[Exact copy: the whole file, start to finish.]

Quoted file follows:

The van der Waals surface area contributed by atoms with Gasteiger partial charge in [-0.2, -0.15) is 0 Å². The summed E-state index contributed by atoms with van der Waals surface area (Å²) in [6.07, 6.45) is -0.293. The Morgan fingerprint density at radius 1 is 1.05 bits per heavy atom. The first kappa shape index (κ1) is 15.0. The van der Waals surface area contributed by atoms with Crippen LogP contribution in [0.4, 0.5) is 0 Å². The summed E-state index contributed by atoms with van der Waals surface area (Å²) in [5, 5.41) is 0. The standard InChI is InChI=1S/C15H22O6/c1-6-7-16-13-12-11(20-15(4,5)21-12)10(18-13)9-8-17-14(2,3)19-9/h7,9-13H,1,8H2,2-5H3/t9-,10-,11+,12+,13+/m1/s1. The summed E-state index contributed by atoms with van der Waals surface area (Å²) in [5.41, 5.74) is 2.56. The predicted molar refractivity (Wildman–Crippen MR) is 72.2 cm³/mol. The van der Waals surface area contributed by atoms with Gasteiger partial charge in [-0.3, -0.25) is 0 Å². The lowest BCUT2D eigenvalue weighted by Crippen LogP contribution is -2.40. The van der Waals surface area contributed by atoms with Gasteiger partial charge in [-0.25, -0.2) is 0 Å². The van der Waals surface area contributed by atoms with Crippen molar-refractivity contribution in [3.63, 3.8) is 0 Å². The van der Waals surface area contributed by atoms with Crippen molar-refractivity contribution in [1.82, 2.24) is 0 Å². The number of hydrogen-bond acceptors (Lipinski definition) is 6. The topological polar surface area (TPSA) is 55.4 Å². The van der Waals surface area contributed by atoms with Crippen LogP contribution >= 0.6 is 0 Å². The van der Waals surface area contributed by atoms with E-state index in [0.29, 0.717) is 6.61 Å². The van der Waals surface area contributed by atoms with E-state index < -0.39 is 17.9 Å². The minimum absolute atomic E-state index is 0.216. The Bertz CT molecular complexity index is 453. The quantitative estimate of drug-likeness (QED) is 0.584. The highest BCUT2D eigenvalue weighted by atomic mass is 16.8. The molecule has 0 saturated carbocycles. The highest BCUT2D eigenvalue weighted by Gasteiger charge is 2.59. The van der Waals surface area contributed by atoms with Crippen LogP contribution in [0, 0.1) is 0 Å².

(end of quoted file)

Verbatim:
The van der Waals surface area contributed by atoms with Gasteiger partial charge in [-0.2, -0.15) is 0 Å². The summed E-state index contributed by atoms with van der Waals surface area (Å²) in [6.07, 6.45) is -0.293. The Morgan fingerprint density at radius 1 is 1.05 bits per heavy atom. The first kappa shape index (κ1) is 15.0. The van der Waals surface area contributed by atoms with Crippen LogP contribution in [0.4, 0.5) is 0 Å². The summed E-state index contributed by atoms with van der Waals surface area (Å²) in [5, 5.41) is 0. The standard InChI is InChI=1S/C15H22O6/c1-6-7-16-13-12-11(20-15(4,5)21-12)10(18-13)9-8-17-14(2,3)19-9/h7,9-13H,1,8H2,2-5H3/t9-,10-,11+,12+,13+/m1/s1. The summed E-state index contributed by atoms with van der Waals surface area (Å²) in [5.41, 5.74) is 2.56. The predicted molar refractivity (Wildman–Crippen MR) is 72.2 cm³/mol. The van der Waals surface area contributed by atoms with Gasteiger partial charge in [-0.3, -0.25) is 0 Å². The lowest BCUT2D eigenvalue weighted by Crippen LogP contribution is -2.40. The van der Waals surface area contributed by atoms with Gasteiger partial charge in [-0.25, -0.2) is 0 Å². The van der Waals surface area contributed by atoms with Crippen molar-refractivity contribution in [3.63, 3.8) is 0 Å². The van der Waals surface area contributed by atoms with Crippen molar-refractivity contribution in [1.82, 2.24) is 0 Å². The number of hydrogen-bond acceptors (Lipinski definition) is 6. The topological polar surface area (TPSA) is 55.4 Å². The van der Waals surface area contributed by atoms with Crippen LogP contribution >= 0.6 is 0 Å². The van der Waals surface area contributed by atoms with E-state index in [0.29, 0.717) is 6.61 Å². The van der Waals surface area contributed by atoms with E-state index < -0.39 is 17.9 Å². The minimum absolute atomic E-state index is 0.216. The Bertz CT molecular complexity index is 453. The quantitative estimate of drug-likeness (QED) is 0.584. The highest BCUT2D eigenvalue weighted by atomic mass is 16.8. The molecule has 0 saturated carbocycles. The highest BCUT2D eigenvalue weighted by Gasteiger charge is 2.59. The van der Waals surface area contributed by atoms with Crippen LogP contribution in [0, 0.1) is 0 Å².